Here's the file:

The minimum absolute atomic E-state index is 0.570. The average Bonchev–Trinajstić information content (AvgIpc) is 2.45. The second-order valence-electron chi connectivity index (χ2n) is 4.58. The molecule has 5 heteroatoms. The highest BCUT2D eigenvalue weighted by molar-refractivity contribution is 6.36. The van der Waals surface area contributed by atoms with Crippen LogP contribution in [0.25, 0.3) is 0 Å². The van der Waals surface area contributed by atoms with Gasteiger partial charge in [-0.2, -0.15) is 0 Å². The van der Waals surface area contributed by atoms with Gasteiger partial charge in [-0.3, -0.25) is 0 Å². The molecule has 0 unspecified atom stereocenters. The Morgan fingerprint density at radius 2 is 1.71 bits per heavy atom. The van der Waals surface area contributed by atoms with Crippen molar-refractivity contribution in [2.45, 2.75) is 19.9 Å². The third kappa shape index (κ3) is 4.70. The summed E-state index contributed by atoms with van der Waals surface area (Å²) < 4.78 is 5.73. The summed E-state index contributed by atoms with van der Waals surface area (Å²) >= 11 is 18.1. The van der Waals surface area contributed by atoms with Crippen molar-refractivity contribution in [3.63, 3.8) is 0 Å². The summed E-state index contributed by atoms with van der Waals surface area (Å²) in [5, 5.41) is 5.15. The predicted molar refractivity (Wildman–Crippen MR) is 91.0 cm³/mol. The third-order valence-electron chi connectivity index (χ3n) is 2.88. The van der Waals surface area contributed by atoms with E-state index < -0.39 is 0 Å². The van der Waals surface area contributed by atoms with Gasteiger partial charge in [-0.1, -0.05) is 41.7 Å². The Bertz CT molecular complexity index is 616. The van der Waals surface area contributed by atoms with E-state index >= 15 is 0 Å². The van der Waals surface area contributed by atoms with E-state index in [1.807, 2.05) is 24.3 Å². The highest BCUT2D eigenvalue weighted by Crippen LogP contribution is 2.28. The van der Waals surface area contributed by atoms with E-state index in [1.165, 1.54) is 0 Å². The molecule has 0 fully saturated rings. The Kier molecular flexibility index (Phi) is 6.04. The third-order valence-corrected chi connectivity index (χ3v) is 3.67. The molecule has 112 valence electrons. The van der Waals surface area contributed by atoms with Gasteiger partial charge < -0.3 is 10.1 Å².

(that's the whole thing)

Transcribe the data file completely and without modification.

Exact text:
The minimum absolute atomic E-state index is 0.570. The average Bonchev–Trinajstić information content (AvgIpc) is 2.45. The second-order valence-electron chi connectivity index (χ2n) is 4.58. The molecule has 5 heteroatoms. The highest BCUT2D eigenvalue weighted by molar-refractivity contribution is 6.36. The van der Waals surface area contributed by atoms with Crippen LogP contribution in [0.25, 0.3) is 0 Å². The van der Waals surface area contributed by atoms with Gasteiger partial charge in [-0.2, -0.15) is 0 Å². The van der Waals surface area contributed by atoms with Gasteiger partial charge in [-0.3, -0.25) is 0 Å². The molecule has 0 unspecified atom stereocenters. The Morgan fingerprint density at radius 2 is 1.71 bits per heavy atom. The van der Waals surface area contributed by atoms with Crippen molar-refractivity contribution in [2.45, 2.75) is 19.9 Å². The third kappa shape index (κ3) is 4.70. The summed E-state index contributed by atoms with van der Waals surface area (Å²) < 4.78 is 5.73. The summed E-state index contributed by atoms with van der Waals surface area (Å²) >= 11 is 18.1. The van der Waals surface area contributed by atoms with Crippen molar-refractivity contribution in [3.63, 3.8) is 0 Å². The summed E-state index contributed by atoms with van der Waals surface area (Å²) in [5, 5.41) is 5.15. The predicted molar refractivity (Wildman–Crippen MR) is 91.0 cm³/mol. The third-order valence-electron chi connectivity index (χ3n) is 2.88. The van der Waals surface area contributed by atoms with E-state index < -0.39 is 0 Å². The van der Waals surface area contributed by atoms with Gasteiger partial charge in [-0.1, -0.05) is 41.7 Å². The Bertz CT molecular complexity index is 616. The van der Waals surface area contributed by atoms with E-state index >= 15 is 0 Å². The van der Waals surface area contributed by atoms with E-state index in [1.807, 2.05) is 24.3 Å². The highest BCUT2D eigenvalue weighted by Crippen LogP contribution is 2.28. The van der Waals surface area contributed by atoms with E-state index in [1.165, 1.54) is 0 Å². The molecule has 0 fully saturated rings. The Kier molecular flexibility index (Phi) is 6.04. The third-order valence-corrected chi connectivity index (χ3v) is 3.67. The molecule has 112 valence electrons. The van der Waals surface area contributed by atoms with Gasteiger partial charge < -0.3 is 10.1 Å².